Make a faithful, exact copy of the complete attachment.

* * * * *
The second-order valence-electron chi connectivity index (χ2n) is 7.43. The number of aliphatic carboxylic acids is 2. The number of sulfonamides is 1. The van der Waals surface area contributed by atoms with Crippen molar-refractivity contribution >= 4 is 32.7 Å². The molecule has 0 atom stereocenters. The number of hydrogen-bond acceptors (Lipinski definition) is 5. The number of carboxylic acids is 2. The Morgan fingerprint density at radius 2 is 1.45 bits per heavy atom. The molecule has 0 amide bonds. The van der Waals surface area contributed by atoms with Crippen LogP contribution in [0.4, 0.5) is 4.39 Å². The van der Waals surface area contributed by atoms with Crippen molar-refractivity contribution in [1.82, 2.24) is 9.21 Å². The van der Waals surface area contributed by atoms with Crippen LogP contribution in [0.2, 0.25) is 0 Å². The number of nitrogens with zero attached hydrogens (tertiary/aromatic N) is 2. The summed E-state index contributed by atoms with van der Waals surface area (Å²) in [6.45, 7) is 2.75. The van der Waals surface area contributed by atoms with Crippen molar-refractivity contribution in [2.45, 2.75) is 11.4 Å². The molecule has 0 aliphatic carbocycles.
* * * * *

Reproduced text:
The second-order valence-electron chi connectivity index (χ2n) is 7.43. The number of aliphatic carboxylic acids is 2. The number of sulfonamides is 1. The van der Waals surface area contributed by atoms with Crippen molar-refractivity contribution >= 4 is 32.7 Å². The molecule has 0 atom stereocenters. The number of hydrogen-bond acceptors (Lipinski definition) is 5. The number of carboxylic acids is 2. The Morgan fingerprint density at radius 2 is 1.45 bits per heavy atom. The molecule has 0 amide bonds. The van der Waals surface area contributed by atoms with Crippen LogP contribution in [0.4, 0.5) is 4.39 Å². The van der Waals surface area contributed by atoms with Crippen molar-refractivity contribution in [1.82, 2.24) is 9.21 Å². The van der Waals surface area contributed by atoms with Crippen LogP contribution in [0.2, 0.25) is 0 Å². The number of nitrogens with zero attached hydrogens (tertiary/aromatic N) is 2. The summed E-state index contributed by atoms with van der Waals surface area (Å²) in [6.45, 7) is 2.75. The van der Waals surface area contributed by atoms with Crippen molar-refractivity contribution in [2.45, 2.75) is 11.4 Å². The molecule has 0 aliphatic carbocycles.